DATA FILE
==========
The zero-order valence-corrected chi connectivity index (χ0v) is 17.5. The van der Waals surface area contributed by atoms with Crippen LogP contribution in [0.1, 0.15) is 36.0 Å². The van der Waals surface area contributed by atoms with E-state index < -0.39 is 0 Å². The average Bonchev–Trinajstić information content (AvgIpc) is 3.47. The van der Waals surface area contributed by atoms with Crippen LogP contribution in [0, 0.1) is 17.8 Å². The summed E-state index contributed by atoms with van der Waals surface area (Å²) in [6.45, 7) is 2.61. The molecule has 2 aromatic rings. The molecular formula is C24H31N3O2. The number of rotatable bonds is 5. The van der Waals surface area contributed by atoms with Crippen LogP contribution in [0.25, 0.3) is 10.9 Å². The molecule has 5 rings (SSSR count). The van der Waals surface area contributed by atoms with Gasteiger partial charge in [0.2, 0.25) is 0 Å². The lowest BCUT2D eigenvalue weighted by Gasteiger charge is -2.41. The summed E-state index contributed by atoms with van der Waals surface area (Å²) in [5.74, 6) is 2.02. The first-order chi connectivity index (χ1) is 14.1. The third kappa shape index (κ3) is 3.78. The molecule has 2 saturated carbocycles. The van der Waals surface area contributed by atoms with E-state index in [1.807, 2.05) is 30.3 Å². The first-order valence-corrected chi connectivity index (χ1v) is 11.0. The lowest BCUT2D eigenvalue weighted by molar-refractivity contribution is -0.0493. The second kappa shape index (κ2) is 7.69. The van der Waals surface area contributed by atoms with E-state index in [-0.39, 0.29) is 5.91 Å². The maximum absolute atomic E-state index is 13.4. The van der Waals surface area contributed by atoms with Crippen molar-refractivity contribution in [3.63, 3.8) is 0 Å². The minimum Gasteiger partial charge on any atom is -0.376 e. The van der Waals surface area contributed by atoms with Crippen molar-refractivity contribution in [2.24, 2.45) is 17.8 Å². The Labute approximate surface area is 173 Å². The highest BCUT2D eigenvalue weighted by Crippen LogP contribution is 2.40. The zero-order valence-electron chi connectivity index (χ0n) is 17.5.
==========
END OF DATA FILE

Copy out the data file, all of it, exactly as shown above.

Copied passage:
The zero-order valence-corrected chi connectivity index (χ0v) is 17.5. The van der Waals surface area contributed by atoms with Crippen LogP contribution in [0.1, 0.15) is 36.0 Å². The van der Waals surface area contributed by atoms with E-state index < -0.39 is 0 Å². The average Bonchev–Trinajstić information content (AvgIpc) is 3.47. The van der Waals surface area contributed by atoms with Crippen LogP contribution in [0, 0.1) is 17.8 Å². The summed E-state index contributed by atoms with van der Waals surface area (Å²) in [6.45, 7) is 2.61. The molecule has 2 aromatic rings. The molecular formula is C24H31N3O2. The number of rotatable bonds is 5. The van der Waals surface area contributed by atoms with Crippen LogP contribution in [0.25, 0.3) is 10.9 Å². The molecule has 5 rings (SSSR count). The van der Waals surface area contributed by atoms with Gasteiger partial charge in [0.2, 0.25) is 0 Å². The lowest BCUT2D eigenvalue weighted by Gasteiger charge is -2.41. The summed E-state index contributed by atoms with van der Waals surface area (Å²) in [5.74, 6) is 2.02. The first-order chi connectivity index (χ1) is 14.1. The third kappa shape index (κ3) is 3.78. The molecule has 2 saturated carbocycles. The van der Waals surface area contributed by atoms with E-state index in [1.807, 2.05) is 30.3 Å². The first-order valence-corrected chi connectivity index (χ1v) is 11.0. The lowest BCUT2D eigenvalue weighted by molar-refractivity contribution is -0.0493. The second kappa shape index (κ2) is 7.69. The van der Waals surface area contributed by atoms with E-state index in [-0.39, 0.29) is 5.91 Å². The maximum absolute atomic E-state index is 13.4. The van der Waals surface area contributed by atoms with Crippen molar-refractivity contribution in [3.63, 3.8) is 0 Å². The minimum Gasteiger partial charge on any atom is -0.376 e. The van der Waals surface area contributed by atoms with Crippen molar-refractivity contribution in [2.24, 2.45) is 17.8 Å². The Labute approximate surface area is 173 Å². The highest BCUT2D eigenvalue weighted by Crippen LogP contribution is 2.40. The zero-order valence-electron chi connectivity index (χ0n) is 17.5.